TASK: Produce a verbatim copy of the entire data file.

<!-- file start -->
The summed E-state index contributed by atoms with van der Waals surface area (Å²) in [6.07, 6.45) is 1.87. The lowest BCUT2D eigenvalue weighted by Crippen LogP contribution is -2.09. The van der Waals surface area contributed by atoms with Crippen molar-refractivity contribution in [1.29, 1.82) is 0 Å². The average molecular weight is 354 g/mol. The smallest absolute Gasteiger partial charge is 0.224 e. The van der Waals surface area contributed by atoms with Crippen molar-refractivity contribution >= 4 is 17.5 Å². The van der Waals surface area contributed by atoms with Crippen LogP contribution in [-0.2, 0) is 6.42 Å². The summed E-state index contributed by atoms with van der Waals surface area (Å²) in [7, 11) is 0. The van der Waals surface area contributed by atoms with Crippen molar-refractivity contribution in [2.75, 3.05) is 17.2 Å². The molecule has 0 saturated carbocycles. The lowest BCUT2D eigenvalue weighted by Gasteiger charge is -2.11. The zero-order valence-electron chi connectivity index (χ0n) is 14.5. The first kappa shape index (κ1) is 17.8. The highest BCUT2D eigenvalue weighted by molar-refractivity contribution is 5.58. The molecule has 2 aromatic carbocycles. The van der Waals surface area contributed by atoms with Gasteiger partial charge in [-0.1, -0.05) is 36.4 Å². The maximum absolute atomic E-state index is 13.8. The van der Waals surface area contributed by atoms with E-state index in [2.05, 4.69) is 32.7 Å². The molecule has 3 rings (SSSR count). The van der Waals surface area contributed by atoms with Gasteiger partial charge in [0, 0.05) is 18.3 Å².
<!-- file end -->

The summed E-state index contributed by atoms with van der Waals surface area (Å²) in [6.07, 6.45) is 1.87. The lowest BCUT2D eigenvalue weighted by Crippen LogP contribution is -2.09. The van der Waals surface area contributed by atoms with Crippen molar-refractivity contribution in [1.29, 1.82) is 0 Å². The average molecular weight is 354 g/mol. The smallest absolute Gasteiger partial charge is 0.224 e. The van der Waals surface area contributed by atoms with Crippen molar-refractivity contribution >= 4 is 17.5 Å². The van der Waals surface area contributed by atoms with Crippen LogP contribution in [-0.2, 0) is 6.42 Å². The summed E-state index contributed by atoms with van der Waals surface area (Å²) in [7, 11) is 0. The van der Waals surface area contributed by atoms with Crippen molar-refractivity contribution in [2.75, 3.05) is 17.2 Å². The molecule has 0 saturated carbocycles. The lowest BCUT2D eigenvalue weighted by Gasteiger charge is -2.11. The zero-order valence-electron chi connectivity index (χ0n) is 14.5. The first kappa shape index (κ1) is 17.8. The highest BCUT2D eigenvalue weighted by molar-refractivity contribution is 5.58. The molecule has 2 aromatic carbocycles. The van der Waals surface area contributed by atoms with Gasteiger partial charge in [-0.1, -0.05) is 36.4 Å². The maximum absolute atomic E-state index is 13.8. The van der Waals surface area contributed by atoms with E-state index in [2.05, 4.69) is 32.7 Å². The molecule has 3 rings (SSSR count). The van der Waals surface area contributed by atoms with Gasteiger partial charge in [0, 0.05) is 18.3 Å².